Anyone remember Immigrations and Customs Enforcement (ICE) Agent Jaime Zapata? Agent Zapata was assassinated by drug thugs wielding ATF-enabled firearms in Mexico. (Zapata’s murder fell below the media and political radar in light of the murder of U.S. Border Patrol Agent Brian Terry, also gunned down by drug thugs wielding ATF-enabled firearms.) We still don’t know why Zapata was in Mexico. Nor do we know why a U.S. Border Patrol Agent and two of his “retired” colleagues (including one ICE agent) were in Afghanistan. Dangerous place, apparently . . .
Homeland Security Secretary Janet Napolitano says a Border Patrol agent working in Afghanistan killed the gunman involved in a deadly attack on a group of civilian contractors in that country this week,” hstoday.us reports.
Three contractors were killed in Sunday’s attack. Napolitano says two were former Homeland Security employees. She identified the Americans as Benjamin Monsivais, a former Border Patrol agent and retired Immigration and Customs Enforcement agent, and retired CBP port director Joseph Perez. A British contractor also died in the attack. A person wearing an Afghan police uniform turned his gun on the contractors.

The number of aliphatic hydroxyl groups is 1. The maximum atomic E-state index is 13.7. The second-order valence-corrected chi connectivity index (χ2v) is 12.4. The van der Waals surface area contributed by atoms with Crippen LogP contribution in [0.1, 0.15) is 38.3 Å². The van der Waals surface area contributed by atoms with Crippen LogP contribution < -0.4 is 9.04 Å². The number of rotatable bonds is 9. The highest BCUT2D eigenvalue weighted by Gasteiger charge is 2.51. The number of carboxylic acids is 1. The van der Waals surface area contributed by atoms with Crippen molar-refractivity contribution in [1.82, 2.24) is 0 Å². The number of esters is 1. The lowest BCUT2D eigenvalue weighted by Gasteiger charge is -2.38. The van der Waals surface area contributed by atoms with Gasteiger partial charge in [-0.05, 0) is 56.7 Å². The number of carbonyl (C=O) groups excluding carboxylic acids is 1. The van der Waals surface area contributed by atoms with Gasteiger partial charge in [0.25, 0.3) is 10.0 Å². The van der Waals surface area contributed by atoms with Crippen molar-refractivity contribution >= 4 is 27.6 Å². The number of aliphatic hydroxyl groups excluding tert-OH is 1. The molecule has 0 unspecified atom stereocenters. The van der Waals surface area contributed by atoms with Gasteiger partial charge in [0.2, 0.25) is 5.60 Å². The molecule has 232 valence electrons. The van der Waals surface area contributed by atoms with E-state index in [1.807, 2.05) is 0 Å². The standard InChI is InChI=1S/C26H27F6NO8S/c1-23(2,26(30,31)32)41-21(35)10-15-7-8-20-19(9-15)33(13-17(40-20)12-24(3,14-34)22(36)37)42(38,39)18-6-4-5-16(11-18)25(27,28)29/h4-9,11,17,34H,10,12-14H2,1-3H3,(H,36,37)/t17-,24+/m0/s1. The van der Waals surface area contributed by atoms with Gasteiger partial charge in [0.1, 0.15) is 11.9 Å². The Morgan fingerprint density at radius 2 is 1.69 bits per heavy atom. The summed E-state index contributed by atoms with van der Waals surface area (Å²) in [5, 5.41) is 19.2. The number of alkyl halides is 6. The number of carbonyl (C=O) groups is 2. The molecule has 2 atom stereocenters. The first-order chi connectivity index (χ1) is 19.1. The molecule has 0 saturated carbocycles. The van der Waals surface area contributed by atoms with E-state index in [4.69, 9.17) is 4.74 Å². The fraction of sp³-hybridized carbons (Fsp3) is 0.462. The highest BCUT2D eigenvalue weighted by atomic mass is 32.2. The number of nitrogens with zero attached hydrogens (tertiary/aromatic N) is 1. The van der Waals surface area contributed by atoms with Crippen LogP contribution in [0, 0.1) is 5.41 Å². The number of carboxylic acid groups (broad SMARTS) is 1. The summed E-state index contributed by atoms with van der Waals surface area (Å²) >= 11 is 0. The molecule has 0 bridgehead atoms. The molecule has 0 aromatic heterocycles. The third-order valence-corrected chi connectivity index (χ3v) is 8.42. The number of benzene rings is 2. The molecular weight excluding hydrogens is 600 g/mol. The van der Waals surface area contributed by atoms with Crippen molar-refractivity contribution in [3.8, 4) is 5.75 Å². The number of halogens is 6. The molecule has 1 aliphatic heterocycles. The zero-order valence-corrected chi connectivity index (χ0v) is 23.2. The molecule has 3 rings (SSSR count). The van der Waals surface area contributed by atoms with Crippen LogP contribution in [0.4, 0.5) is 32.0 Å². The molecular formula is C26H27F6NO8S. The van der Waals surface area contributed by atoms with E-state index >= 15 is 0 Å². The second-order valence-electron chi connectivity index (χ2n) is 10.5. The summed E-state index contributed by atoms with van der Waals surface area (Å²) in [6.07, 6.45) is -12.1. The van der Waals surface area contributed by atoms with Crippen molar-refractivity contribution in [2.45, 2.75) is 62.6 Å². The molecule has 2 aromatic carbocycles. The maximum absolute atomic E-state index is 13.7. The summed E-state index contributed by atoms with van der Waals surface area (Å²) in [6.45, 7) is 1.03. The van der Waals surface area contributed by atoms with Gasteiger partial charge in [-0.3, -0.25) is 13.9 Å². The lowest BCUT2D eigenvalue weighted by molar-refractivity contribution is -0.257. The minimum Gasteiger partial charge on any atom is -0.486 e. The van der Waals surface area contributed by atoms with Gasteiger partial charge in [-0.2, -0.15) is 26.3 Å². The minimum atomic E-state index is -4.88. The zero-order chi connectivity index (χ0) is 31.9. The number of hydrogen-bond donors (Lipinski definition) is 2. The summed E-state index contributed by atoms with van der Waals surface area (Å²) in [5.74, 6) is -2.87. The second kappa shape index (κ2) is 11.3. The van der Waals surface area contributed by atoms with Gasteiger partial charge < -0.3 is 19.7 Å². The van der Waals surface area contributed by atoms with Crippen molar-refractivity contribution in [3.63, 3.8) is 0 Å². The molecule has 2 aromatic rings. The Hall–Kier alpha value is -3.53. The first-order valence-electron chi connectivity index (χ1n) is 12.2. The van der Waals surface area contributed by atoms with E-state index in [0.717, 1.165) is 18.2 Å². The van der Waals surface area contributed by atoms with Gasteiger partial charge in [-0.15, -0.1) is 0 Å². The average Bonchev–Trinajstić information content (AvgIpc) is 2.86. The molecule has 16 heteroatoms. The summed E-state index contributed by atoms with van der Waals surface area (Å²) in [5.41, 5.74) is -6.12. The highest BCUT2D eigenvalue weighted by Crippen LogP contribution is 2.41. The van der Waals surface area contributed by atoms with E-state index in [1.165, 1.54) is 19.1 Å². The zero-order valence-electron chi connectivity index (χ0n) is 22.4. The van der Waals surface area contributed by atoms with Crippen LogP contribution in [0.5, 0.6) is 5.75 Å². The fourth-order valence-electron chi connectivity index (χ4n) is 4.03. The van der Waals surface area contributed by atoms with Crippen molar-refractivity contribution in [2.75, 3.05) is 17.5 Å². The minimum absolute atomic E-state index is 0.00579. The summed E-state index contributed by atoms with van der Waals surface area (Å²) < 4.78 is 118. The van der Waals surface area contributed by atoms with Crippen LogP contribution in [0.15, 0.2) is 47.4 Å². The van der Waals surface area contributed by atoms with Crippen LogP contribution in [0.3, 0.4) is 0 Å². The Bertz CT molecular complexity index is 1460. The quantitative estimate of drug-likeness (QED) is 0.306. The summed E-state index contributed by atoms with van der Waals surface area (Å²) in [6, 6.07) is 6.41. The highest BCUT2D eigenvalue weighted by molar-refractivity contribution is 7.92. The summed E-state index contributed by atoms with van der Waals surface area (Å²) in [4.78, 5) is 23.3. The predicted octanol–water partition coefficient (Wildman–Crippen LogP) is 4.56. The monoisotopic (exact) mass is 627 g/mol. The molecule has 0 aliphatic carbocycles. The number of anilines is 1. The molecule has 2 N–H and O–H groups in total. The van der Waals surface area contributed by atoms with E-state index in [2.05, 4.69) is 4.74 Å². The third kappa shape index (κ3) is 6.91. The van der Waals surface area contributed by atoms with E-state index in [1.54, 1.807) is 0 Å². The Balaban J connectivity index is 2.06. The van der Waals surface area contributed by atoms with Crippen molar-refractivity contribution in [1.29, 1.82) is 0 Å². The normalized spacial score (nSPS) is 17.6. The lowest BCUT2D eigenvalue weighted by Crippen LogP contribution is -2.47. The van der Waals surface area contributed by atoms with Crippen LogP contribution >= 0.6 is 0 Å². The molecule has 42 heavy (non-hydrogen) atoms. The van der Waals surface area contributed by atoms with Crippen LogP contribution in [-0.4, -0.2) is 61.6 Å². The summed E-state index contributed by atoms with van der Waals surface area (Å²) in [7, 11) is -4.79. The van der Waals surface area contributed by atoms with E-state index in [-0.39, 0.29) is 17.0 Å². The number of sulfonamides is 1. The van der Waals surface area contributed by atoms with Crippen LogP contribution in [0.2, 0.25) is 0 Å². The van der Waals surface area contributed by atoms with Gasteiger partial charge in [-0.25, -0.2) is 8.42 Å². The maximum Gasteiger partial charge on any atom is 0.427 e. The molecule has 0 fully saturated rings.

The secretary told the House Homeland Security Committee on Wednesday about the current Border Patrol agent’s role. She did not identify the agent or describe the work that person is doing in Afghanistan.
Call me a journalist (although Ralph tells me bloggers aren’t journalists in any legal sense) but I’d like to know what the Committee knows: whats the DHS doing in Mexico and Afghanistan? Aren’t foreign ops supposed to be a CIA deal? It looks like the whole U.S. “War on Terror” in Afghanistan has gone interagency and . . . quiet.
FYI: the American Contractors in Iraq reports 59 of their ilk have been killed in the second quarter of 2012 (so far) vs. 418 deaths in all of 2011. As the toll mounts, what’s with calling these attacks “green on blue”? If they’re not evidence of increasing Taliban infiltration of Afghan forces I don’t know what is.